I checked the dictionary, and you are absolutely correct. I changed the post accordingly. (I thought that the term had the colloquial meaning of "being beaten" but apparently I was wrong.)

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  33. Daniel,

    Thank you for writing and giving your candid first-hand account. And especially a huge THANK YOU for your brave and clearly well-intended efforts, despite the fact that those efforts were misinterpreted by many as being deliberate on the part of the paper. (It's natural of course to think that the Chadash staff would at least be aware of what was being printed on the English side!)

    So I'm assuming that the piece you quoted got printed, and that this caused the internal storm and complaints against you, correct? It's very disheartening that charedi "powers that be" would not want to disavow extremism and separate themselves from it, let alone attack you for doing so! (TO ALL: Remember that this was BEFORE the media storm, so one can't use the excuse that public exposure of extremists was "causing" a chilul Hashem. Plus, this is a "charedi" newspaper, an internally circulated publication - not intended for the wider public.)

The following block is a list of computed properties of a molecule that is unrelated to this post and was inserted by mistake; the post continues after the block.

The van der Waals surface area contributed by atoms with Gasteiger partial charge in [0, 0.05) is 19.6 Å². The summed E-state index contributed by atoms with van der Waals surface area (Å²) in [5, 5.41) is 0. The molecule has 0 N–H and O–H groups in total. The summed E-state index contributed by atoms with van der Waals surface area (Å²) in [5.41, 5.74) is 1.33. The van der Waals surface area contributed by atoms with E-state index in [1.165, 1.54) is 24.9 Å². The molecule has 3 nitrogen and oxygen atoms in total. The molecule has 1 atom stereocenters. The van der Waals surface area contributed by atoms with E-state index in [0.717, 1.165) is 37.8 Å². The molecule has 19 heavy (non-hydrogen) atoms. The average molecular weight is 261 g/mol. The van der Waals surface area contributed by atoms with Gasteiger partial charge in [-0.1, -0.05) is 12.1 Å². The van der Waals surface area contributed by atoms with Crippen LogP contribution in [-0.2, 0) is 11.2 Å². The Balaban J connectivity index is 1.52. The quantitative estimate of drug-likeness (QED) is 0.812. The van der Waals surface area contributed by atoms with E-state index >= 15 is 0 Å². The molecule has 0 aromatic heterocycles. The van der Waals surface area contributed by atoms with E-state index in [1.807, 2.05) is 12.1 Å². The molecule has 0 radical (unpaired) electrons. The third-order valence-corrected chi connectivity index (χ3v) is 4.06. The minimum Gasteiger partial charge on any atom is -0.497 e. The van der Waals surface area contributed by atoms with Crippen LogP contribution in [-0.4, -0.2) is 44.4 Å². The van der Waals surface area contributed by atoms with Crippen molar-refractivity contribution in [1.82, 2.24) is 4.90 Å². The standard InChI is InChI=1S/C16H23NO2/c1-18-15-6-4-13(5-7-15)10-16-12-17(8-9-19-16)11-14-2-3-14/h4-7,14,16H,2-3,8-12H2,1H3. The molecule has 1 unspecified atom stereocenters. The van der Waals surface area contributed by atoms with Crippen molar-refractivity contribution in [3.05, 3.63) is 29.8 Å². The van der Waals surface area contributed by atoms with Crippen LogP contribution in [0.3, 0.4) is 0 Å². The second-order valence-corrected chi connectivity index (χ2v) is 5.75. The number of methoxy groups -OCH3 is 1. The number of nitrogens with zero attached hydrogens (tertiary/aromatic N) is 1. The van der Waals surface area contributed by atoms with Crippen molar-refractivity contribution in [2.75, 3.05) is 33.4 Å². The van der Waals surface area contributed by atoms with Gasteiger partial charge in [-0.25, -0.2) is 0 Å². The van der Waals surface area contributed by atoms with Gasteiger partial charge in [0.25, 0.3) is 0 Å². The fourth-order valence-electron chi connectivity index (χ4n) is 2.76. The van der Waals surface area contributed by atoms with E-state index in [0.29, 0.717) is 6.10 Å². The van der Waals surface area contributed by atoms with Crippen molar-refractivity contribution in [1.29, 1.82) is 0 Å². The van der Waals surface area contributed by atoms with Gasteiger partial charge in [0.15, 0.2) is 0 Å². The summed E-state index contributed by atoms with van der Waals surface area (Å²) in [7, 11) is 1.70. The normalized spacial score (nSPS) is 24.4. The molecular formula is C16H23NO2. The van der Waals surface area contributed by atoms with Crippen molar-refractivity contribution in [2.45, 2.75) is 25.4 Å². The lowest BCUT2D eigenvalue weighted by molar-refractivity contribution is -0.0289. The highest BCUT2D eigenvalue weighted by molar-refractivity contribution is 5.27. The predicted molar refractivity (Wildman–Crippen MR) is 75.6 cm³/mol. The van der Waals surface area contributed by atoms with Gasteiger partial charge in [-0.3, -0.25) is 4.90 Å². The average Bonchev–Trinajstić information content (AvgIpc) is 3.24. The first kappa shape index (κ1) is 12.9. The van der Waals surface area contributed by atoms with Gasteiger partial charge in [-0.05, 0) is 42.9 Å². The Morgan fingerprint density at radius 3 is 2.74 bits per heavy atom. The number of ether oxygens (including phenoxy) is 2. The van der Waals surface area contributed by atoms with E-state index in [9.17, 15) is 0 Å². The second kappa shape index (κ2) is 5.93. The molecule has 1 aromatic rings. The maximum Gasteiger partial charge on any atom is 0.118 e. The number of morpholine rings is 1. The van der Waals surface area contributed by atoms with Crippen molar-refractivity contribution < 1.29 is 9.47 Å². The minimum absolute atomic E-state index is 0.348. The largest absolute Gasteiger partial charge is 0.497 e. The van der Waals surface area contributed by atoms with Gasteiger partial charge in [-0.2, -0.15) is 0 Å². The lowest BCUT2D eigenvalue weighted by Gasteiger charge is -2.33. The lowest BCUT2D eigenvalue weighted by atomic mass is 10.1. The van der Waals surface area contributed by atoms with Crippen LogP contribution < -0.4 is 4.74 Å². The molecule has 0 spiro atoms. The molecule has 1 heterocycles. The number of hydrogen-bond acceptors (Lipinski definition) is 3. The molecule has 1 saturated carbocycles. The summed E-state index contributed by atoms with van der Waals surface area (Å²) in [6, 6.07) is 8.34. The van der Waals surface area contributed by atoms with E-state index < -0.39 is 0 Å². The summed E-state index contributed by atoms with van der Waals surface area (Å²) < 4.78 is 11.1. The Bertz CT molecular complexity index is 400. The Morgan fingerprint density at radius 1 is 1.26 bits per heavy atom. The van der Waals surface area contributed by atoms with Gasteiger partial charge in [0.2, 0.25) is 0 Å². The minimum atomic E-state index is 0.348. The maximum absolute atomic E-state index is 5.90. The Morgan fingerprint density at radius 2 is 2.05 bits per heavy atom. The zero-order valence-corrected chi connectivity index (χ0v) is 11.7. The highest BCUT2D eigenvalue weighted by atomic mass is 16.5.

I (and I'm sure other readers) would very much like to hear more about your experience with Chadash, particularly any reflections about what we're truly up against and what you think can be done about it.

    Shavua tov & chazak ve'ematz!

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  34. Frankly I think you are sounding as fundamentalist as those you criticize. I have personally witnessed many events of intimidation from anti-religious groups in RBS, including where I had to rescue a group of 7 year old hassidic boys who were being harassed by our 'street youth'. How many people have been spat at in the park by the these youth, for wearing black pants. We have a problem to deal with, but the problem is not one sided like you make out. You have a reputation for being level headed - this doesnt sound like you.

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  35. Yehudah,
    The woman *flaunts* her tanktop. She *flouts* Meah Shearim.

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  36. Ariel, actually it's the first time I've ever heard of such a thing.

    But I would note that there's a huge difference between acts committed by delinquent youth and acts committed by grown men.